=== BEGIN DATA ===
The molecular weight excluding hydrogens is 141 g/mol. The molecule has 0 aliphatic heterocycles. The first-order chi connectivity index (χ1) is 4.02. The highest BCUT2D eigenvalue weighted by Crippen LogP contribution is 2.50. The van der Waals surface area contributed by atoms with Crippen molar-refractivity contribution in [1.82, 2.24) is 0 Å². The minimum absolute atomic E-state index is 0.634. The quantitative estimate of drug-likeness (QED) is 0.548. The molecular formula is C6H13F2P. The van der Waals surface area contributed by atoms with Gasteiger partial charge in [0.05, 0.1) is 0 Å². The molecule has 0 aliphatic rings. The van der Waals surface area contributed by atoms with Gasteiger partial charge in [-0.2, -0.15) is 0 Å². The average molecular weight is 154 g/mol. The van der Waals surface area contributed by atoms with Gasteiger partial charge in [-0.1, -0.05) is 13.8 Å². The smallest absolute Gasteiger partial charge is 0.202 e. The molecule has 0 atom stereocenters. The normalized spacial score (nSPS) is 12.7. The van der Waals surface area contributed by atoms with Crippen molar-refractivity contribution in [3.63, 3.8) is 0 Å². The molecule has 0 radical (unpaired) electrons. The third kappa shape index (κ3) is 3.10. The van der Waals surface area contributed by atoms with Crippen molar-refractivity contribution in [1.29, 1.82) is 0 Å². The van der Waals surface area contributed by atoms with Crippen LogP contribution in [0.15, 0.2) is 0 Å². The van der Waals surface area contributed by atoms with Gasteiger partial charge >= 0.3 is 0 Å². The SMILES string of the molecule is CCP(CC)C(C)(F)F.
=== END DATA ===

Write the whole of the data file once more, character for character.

The molecular weight excluding hydrogens is 141 g/mol. The molecule has 0 aliphatic heterocycles. The first-order chi connectivity index (χ1) is 4.02. The highest BCUT2D eigenvalue weighted by Crippen LogP contribution is 2.50. The van der Waals surface area contributed by atoms with Crippen molar-refractivity contribution in [1.82, 2.24) is 0 Å². The minimum absolute atomic E-state index is 0.634. The quantitative estimate of drug-likeness (QED) is 0.548. The molecular formula is C6H13F2P. The van der Waals surface area contributed by atoms with Gasteiger partial charge in [0.05, 0.1) is 0 Å². The molecule has 0 aliphatic rings. The van der Waals surface area contributed by atoms with Gasteiger partial charge in [-0.2, -0.15) is 0 Å². The average molecular weight is 154 g/mol. The van der Waals surface area contributed by atoms with Gasteiger partial charge in [-0.1, -0.05) is 13.8 Å². The smallest absolute Gasteiger partial charge is 0.202 e. The molecule has 0 atom stereocenters. The normalized spacial score (nSPS) is 12.7. The van der Waals surface area contributed by atoms with Crippen molar-refractivity contribution in [3.63, 3.8) is 0 Å². The molecule has 0 radical (unpaired) electrons. The third kappa shape index (κ3) is 3.10. The van der Waals surface area contributed by atoms with Crippen molar-refractivity contribution in [1.29, 1.82) is 0 Å². The van der Waals surface area contributed by atoms with Crippen LogP contribution in [0.15, 0.2) is 0 Å². The van der Waals surface area contributed by atoms with Gasteiger partial charge >= 0.3 is 0 Å². The SMILES string of the molecule is CCP(CC)C(C)(F)F.